Behavioral healthcare providers in Oregon can get state grants to recruit and retain employees thanks to a bill aimed at easing industry labor struggles.
House Bill 4004, heard Thursday before the House Behavioral Health Committee, would provide grants to behavioral health care providers across Oregon. The measure is intended to provide short-term relief and prevent the system from collapsing as the state works on a long-term solution that will likely result in higher Medicaid reimbursement rates for providers.
“The workforce crisis is ongoing,” said Rep. Rob Nosse, D-Portland and chairman of the House Behavioral Health Committee. “We cannot afford to ignore it. If we don’t fix that, we’re going to consider closing programs. »
The industry’s 24,000 employees are facing headwinds on several fronts. Low Medicaid rates make it difficult for providers to pay competitive salaries, especially for entry-level positions that routinely pay less than $20 an hour. Meanwhile, the pandemic has exacerbated problems in the behavioral health system over the past two years. Residential facilities have been forced to reduce beds to comply with capacity restrictions. Outpatient programs and group therapy shifted to online communication instead of in-person communication. Staff are exhausted and suppliers are competing for the same employees.
Twenty percent of behavioral health providers said it takes an average of six months or more to fill a position, according to a June 2021 survey by the Oregon Council for Behavioral Health, an industry trade group. Another 18% said they had permanent job offers due to a lack of applicants.
The bill comes after the 2021 Legislature approved a series of landmark investments in the behavioral health system, including greater capacity for residential programs, workforce incentives to diversify the manpower and money to set up programs for Measure 110, which decriminalizes low-level drug possession. . Including matching federal dollars, the price of these items was $1 billion.
The catch: These programs take time to set up and are largely not yet in place, even as the pandemic continues to drive up the overall demand for behavioral healthcare systems.
“I don’t want the doors to be closed because we don’t provide the resources that these programs need,” Nosse said.
Unlike the 2021 legislation, this bill runs on a tighter timeline. The Oregon Health Authority would be required to distribute the funding by May 31. Suppliers are expected to use the money by June 30, 2023 or return it.
Under the bill, suppliers would have to spend 75% of subsidies directly on workers’ wages. The remaining 25% should be spent on other recruitment and retention efforts, such as childcare allowances for employees.
The health authority and lawmakers are still working to figure out how much the bill will cost. Current estimates range from a low of $54 million to a high of $132 million. This is based on providing an average additional salary of $2,000 to $4,000 to each worker. However, the bill does not dictate the amount each employee receives.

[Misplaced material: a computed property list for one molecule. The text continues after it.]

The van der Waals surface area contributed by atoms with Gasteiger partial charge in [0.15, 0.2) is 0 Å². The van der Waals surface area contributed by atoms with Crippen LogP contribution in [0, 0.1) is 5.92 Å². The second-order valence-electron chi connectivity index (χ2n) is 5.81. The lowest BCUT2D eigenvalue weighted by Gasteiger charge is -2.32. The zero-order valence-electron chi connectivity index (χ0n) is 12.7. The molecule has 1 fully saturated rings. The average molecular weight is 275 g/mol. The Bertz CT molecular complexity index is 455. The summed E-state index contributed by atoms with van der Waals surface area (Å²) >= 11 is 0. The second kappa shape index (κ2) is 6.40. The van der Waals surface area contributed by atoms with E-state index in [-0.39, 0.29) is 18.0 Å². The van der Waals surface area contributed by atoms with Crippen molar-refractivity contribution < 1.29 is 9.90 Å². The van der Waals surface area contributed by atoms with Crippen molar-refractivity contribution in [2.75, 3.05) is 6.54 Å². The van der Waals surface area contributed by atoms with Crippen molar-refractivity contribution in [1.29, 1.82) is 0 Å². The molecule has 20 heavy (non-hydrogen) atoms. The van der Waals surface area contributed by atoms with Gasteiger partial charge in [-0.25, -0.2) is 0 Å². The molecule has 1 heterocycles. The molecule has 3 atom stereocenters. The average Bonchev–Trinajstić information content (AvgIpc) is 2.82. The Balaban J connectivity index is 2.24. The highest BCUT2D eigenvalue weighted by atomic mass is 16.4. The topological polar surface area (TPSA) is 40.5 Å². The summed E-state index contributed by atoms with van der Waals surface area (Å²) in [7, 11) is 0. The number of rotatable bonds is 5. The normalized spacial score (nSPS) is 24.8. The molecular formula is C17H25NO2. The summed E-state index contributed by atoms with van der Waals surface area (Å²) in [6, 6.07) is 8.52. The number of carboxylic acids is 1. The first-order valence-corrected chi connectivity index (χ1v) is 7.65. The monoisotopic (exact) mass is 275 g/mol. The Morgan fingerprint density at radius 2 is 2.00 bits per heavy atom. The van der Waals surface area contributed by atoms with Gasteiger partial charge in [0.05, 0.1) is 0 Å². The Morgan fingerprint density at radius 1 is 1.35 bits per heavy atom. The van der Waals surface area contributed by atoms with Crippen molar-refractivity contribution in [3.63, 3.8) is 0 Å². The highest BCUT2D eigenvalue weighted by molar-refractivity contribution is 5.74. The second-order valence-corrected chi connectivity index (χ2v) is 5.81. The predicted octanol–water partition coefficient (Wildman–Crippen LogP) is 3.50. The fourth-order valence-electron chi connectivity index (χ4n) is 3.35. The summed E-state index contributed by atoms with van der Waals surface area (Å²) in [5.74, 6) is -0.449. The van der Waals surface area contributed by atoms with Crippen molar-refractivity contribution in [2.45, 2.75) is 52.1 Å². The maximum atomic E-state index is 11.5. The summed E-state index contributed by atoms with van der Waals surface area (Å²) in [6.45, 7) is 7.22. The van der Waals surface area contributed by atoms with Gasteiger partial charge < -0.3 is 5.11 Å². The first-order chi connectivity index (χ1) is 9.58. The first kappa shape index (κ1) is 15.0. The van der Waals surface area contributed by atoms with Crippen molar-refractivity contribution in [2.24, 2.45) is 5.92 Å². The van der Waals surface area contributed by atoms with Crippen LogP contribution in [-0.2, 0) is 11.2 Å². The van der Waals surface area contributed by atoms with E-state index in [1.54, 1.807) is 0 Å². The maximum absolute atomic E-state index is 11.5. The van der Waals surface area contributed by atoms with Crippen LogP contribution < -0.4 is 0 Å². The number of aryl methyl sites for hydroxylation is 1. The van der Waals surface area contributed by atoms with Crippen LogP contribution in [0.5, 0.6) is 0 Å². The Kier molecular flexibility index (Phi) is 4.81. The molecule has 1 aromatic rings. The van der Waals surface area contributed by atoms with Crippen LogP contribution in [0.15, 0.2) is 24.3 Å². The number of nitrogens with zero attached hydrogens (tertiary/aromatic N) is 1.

Due to staffing shortages, Oregon’s residential systems that serve children and adults have lost 383 beds statewide, said David Baden, chief financial officer of the Oregon Health Authority.
This includes homes that offer a range of different treatments and options, including psychiatric homes, substance use disorder, and adult foster homes.
“It’s a real crisis,” Baden said.
Providers and advocates have encouraged lawmakers to pass the measure.
Amy Baker, executive director of Clatsop Behavioral Healthcare, said she had three positions she had been trying to fill for over a year.
When she tells potential employees the starting salaries, she says, “they often laugh at us.”
It’s an image that applies to the entire industry. Colleagues are worried, especially after two tough years, Baker said.
“I hear fear in their voices,” Baker said. “None of us have ever seen anything like this before.”
She said she would spend the money on increases while lawmakers work on a long-term solution.
“I’m ready to take this chance to increase the salaries of my organization’s employees,” Baker said.
“You’re extending a lifeline,” Baker told committee members. “You give a sense of hope to every behavioral health care provider.”
The bill also requires the health authority to contract emergency nurses and healthcare workers to help affected residential programs during the pandemic. Currently, there are 77 emergency nursing staff at facilities across the state. It costs $700,000 a week for this service, Baden said. Officials expect the Federal Emergency Management Agency to reimburse those costs. If not, the health authority will seek financial assistance from the Centers for Medicare & Medicaid Services with contract costs.
As these funds flow to providers, state officials plan to work on higher Medicaid reimbursement rates, which this bill does not provide. That’s partly because it’s a complex process that requires approval from the federal government, which provides matching funds.
It is unclear how the pricing structure may change. Current state estimates have 10%, 20% and 30% rate increase scenarios.
A 10% increase would cost the state about $18 million and provide a total of $68 million in matching state and federal dollars.
A 20% increase would cost $39 million in public funding and $106 million in federal funding, or $145 million in total. At the high end, a 30% increase would cost about $61 million in state dollars and $169 million in federal dollars — $230 million in total.
These estimates include combined increases for the fee-for-service model and managed care organizations.
You can reach Ben Botkin at [email protected] or through Twitter @BenBotkin1.